Then there’s the fact that Jackson Towers isn’t a new property. There are no pools or roof decks at the building. Buyers, then, often choose newer buildings that boast more modern amenities.
A close look at Jackson Towers is interesting. As the Chicago Magazine story says, it really does highlight the challenges and rewards of selling condo space in today’s Chicago housing market. The bottom line? Sellers can earn big prices for their condos. But it helps if these units are in the right buildings with the right amenities.
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You’re ready to buy property in Chicago. But like most buyers here, you can’t pay for your new dream home in cash. You need a mortgage. And to get one, you need to work with a loan officer who will guide you through the home-loan process.
But how do you find the right loan officer? The good news is that there are plenty of talented and experience mortgage loan officers working in the Chicago market. You just have to shop around – and do your research – to find the right one for you.
Stay away from lenders like Quicken Loans or other national outfits – not because they’re necessarily bad, but because they don’t know the ins-and-outs of lending in our market and often create more work and send you down dead ends before denying your loan for reasons that a local lender would not.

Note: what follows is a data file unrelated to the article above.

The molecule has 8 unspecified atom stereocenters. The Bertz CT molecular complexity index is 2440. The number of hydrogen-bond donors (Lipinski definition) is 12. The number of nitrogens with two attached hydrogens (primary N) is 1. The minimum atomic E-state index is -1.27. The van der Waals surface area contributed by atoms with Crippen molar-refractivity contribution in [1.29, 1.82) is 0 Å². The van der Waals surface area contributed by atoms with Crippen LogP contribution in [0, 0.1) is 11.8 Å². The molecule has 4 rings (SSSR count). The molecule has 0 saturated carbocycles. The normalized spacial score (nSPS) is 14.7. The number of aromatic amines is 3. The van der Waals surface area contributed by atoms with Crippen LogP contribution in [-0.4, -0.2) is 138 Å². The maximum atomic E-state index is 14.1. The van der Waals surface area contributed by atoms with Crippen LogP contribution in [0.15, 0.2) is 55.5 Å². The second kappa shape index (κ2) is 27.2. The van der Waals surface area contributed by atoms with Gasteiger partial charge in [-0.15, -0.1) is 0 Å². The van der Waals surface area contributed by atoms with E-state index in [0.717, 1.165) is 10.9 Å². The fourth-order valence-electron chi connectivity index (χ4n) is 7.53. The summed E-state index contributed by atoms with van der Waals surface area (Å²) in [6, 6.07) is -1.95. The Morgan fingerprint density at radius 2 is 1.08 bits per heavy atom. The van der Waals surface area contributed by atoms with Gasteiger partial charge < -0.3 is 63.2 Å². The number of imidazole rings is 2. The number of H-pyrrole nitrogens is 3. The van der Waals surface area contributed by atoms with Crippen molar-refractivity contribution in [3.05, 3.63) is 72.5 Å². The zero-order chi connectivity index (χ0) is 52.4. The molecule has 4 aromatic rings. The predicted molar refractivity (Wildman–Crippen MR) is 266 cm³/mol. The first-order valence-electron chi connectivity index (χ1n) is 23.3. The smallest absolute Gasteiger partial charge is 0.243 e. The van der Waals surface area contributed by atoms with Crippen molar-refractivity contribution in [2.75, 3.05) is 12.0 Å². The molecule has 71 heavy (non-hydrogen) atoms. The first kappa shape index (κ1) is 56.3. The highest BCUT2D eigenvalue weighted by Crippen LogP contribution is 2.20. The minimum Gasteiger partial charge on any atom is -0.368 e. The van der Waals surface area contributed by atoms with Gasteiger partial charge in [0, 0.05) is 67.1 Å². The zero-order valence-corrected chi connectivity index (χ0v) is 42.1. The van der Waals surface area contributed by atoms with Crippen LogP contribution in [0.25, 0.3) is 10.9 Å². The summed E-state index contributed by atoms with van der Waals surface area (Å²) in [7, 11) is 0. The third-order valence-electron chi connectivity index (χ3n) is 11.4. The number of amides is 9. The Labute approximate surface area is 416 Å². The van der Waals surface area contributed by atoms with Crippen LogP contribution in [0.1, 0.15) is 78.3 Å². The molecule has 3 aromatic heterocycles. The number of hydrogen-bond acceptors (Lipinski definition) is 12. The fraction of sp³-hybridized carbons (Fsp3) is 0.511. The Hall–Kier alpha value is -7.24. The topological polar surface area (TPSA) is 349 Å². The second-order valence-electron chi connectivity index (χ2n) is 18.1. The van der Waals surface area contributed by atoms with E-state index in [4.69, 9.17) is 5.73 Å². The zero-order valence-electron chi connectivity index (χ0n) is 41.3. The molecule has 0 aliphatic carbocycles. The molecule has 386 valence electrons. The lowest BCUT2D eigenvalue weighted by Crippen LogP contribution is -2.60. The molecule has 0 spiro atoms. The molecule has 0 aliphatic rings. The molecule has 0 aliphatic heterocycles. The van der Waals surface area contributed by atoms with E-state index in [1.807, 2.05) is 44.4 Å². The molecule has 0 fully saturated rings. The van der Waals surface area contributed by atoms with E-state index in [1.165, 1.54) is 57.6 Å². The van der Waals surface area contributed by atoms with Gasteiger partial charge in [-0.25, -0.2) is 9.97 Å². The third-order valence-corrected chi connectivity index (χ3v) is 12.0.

Remember, you’ll be sharing personal information with your loan officer. You’ll tell this professional how much you make each year and how much you owe. You want to make sure, then, that you are working with a mortgage loan officer whom you not only trust but whom you like, too.
This story from financial website Bankrate offers some tips for finding the best loan officers. Your best bet? Schedule interviews with the mortgage lenders who most interest you. And once the interview begins, ask these key questions:
Experience: Ask potential loan officers how long they’ve been in the business. You want to work with someone who has the experience to guide you through what can be a complicated transaction with constantly changing guidelines.
Timing: It can take a long time to close a mortgage loan. Ask loan officers how long it generally takes their companies to close loans. You don’t want to work with a company that keeps you hanging when you’re ready to close.
How many clients? You want a mortgage loan officer who is trusted enough to have a steady stream of clients. But you don’t want your loan officer to have too many clients. Officers who are serving too large of a customer base might not have as much time to devote to you.
Rates and fees: A loan officer won’t be able to definitively tell you what interest rates and fees you’ll face until you submit your financial documents and the lender runs your credit. But your loan officer should be able to give you general information about current interest rates and the fees that a lender charges.
Referrals: Most important? Ask loan officers for a list of past clients. Then call these clients. Ask whether loan officers followed through on their promises, returned phone calls or e-mails quickly and provided top service.